Crater Lake and Waldo Lake — arguably the Cascades’ finest aquatic gems —received additional state protections for their stunningly blue and clear waters after Oregon’s Environmental Quality Commission designated them “outstanding resource waters” on January 21.
They are only the second and third bodies of water to receive this distinction in the state.
The designation through the Clean Water Act, which requires that the quality of an exceptional waterway may not degrade below its current level, is unlikely to impact current activities permitted at the lakes. But it could spell more funding for future efforts to study and protect them.
The commission had previously designated the North Fork Smith River and its tributaries as ORWs in 2017. The Northwest Environmental Defense Center, a nonprofit engaged in legal efforts to protect natural resources in the Pacific Northwest, originally submitted a petition to Oregon’s Department of Environmental Quality to have the EQC designate Waldo Lake and its wetlands as an ORW in April 2019. That July, DEQ Director Richard Whitman sent a memo to EQC asking it to recommend Crater Lake be added to the petition as well.
Whitman cited the lake’s exceptional water quality, its position as the focal point of Oregon’s only national park and its cultural significance to the Klamath Tribes (including the Klamath, Modoc and Yahooskin peoples) and the Cow Creek Band of Umpqua Tribe of Indians as reasons for the addition.
Debra Sturdevant, Water Quality Standards program lead for ODEQ, said it made sense to assess both lakes for the ORW designation at the same time.
“Similar to Waldo Lake, [Crater Lake] is a very unique, very pristine, clear, high water quality lake. And often the two had been mentioned together as likely candidates,” she said. “It just seemed like if we were doing the rulemaking for Waldo Lake, it made sense to include Crater Lake as well.”
Crater and Waldo Lakes are oligotrophic, or underproductive lakes low in nutrients. Their conditions allow for little growth of aquatic plants and animals, leading to a low concentration of particles suspended in their waters and, as a result, high clarity.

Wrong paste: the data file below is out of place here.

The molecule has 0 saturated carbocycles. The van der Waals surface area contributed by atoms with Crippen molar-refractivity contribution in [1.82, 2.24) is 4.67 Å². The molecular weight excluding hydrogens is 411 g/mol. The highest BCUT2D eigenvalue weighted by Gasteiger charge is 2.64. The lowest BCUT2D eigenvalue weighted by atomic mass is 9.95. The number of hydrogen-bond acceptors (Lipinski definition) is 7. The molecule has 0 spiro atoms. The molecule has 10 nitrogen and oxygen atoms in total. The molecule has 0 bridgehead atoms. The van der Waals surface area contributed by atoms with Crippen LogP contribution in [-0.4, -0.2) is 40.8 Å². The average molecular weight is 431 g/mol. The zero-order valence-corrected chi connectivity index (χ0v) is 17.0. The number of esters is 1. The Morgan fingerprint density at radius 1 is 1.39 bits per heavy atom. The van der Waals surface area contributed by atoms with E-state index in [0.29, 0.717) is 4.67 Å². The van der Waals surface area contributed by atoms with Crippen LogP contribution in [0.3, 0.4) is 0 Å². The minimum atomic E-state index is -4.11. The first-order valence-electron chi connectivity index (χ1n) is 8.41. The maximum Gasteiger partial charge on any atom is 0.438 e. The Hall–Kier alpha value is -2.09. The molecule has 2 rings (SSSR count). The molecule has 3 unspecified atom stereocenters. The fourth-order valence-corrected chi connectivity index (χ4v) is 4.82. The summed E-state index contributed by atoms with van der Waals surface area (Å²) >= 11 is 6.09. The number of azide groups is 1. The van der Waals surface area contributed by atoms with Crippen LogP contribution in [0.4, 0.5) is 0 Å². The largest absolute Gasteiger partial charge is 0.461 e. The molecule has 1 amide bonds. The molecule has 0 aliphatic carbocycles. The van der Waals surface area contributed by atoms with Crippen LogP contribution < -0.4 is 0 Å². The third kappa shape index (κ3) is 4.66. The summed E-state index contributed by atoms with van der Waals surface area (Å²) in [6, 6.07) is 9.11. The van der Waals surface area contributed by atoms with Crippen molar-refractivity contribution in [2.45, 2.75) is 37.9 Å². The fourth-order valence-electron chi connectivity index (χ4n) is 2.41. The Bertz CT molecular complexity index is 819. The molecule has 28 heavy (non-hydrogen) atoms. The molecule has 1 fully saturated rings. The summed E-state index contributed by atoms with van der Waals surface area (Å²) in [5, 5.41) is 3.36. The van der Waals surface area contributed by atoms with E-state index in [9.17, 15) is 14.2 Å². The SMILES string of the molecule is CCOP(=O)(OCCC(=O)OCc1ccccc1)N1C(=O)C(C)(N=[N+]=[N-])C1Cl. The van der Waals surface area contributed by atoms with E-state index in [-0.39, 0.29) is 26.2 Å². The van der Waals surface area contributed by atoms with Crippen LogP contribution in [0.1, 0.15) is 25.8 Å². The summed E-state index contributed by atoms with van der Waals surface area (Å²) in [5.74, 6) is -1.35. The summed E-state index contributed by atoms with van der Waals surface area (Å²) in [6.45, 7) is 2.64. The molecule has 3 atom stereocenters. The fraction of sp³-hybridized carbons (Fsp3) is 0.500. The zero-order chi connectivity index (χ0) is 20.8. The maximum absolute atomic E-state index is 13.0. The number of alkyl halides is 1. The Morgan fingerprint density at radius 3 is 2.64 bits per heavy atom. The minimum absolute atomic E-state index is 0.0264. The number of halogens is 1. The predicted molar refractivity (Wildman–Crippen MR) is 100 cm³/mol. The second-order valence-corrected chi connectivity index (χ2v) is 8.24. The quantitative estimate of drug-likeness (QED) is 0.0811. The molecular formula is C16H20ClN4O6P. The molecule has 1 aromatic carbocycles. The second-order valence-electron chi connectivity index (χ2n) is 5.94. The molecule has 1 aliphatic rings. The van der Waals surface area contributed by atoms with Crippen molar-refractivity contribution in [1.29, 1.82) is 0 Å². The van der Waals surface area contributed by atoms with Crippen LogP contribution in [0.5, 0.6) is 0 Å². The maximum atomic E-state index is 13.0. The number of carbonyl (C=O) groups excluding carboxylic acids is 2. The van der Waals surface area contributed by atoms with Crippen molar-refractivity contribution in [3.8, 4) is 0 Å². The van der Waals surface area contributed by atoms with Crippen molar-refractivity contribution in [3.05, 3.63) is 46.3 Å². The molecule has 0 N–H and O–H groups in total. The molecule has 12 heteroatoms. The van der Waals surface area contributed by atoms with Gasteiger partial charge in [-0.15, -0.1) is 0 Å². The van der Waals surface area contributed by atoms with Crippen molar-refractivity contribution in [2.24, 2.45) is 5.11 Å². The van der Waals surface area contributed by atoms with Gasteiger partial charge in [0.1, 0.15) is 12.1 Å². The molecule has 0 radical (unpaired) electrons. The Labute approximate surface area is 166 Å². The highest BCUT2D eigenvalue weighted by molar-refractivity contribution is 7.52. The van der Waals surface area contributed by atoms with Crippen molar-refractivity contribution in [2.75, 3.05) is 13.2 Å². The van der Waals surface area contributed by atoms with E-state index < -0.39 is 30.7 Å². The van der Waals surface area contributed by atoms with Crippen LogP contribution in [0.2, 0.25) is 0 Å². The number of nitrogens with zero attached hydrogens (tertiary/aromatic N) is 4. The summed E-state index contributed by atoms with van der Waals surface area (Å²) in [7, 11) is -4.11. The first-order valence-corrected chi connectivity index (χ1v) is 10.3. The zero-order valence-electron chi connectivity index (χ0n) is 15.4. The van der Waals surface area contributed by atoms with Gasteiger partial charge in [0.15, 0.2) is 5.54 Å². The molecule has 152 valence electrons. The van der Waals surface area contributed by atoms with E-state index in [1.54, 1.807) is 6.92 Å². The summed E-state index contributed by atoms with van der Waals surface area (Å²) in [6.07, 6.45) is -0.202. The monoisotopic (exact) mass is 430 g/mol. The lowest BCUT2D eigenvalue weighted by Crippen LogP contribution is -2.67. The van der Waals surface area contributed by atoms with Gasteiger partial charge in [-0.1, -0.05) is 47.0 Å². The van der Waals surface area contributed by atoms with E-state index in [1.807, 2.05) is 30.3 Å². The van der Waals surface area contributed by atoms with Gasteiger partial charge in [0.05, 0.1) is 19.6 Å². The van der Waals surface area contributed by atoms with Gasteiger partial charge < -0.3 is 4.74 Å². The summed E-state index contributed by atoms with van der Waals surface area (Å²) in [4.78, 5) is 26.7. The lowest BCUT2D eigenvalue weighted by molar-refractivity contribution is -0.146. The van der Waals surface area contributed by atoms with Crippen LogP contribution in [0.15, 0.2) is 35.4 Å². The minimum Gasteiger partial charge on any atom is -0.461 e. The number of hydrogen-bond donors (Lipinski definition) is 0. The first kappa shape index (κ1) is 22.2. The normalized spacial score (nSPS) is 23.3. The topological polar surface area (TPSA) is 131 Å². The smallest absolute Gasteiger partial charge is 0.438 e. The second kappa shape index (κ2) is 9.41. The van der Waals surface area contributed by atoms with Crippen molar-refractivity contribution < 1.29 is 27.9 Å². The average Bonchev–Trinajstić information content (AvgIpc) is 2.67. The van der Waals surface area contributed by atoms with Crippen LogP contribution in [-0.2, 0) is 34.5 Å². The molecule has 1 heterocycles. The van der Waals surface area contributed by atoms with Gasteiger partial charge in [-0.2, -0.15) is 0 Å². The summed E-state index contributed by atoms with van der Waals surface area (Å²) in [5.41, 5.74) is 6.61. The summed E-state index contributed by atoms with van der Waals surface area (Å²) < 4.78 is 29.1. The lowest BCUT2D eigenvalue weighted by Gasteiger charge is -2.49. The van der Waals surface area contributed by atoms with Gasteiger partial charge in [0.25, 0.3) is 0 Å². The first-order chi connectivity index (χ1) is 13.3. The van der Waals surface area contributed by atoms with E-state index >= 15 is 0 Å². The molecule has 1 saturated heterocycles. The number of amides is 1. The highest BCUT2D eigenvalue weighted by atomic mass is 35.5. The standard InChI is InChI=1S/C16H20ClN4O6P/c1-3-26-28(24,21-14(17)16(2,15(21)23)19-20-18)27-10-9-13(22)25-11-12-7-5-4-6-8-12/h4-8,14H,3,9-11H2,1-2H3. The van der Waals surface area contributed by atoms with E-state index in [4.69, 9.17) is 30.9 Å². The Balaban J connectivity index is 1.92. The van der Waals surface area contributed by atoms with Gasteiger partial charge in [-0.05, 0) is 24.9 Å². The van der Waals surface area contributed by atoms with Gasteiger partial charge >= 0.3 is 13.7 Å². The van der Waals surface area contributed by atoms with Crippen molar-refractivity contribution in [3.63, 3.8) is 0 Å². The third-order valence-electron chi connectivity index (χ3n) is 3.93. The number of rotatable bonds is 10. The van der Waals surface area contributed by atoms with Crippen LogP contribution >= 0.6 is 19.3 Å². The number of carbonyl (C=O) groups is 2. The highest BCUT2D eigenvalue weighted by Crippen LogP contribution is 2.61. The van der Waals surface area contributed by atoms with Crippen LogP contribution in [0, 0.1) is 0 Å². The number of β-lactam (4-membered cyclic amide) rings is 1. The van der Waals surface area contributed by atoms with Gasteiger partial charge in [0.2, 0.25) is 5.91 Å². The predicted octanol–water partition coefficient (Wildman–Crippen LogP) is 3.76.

That’s what makes them so blue — without much else to bounce off of, light travels straight into the lake’s depths, where water molecules absorb longer, redder wavelengths and reflect shorter, bluer ones.
The new distinction doesn’t change much about how the lakes are managed, and that’s kind of the point. While the lakes far and away exceed Oregon’s water quality standards, Sturdevant said the ORW designation elevates the standard for what’s considered acceptable water quality in the lakes to whatever level they’re currently at now.
Essentially, they don’t need to be improved beyond their current state, but they can’t decline, either.
“These lakes have better water quality than would be required,” she said. “We want to maintain the current high quality that they have and not allow any degradation.”
Before a public comment period last summer, during which DEQ reported that nearly all comments were in favor of the designation, the agency engaged a group of stakeholders involved with both lakes, including National Park Service and Forest Service employees, environmental group representatives and local government officials. The committee advised DEQ on how the designation would translate into rules governing the lakes and evaluated whether it would have economic impacts on nearby communities.
Klamath County Commissioner Kelley Minty Morris was on that committee and said she wanted to make sure the new rules wouldn’t negatively impact Crater Lake National Park’s operations and, by extension, Klamath County’s growing tourism industry.
Because the rules consider existing recreation like hiking, swimming and operating boat tours on the lake as part of Crater Lake’s environmental baseline, she said there’s no economic downside to the park having this distinction. In fact, the distinction itself could bring more visitors to the area.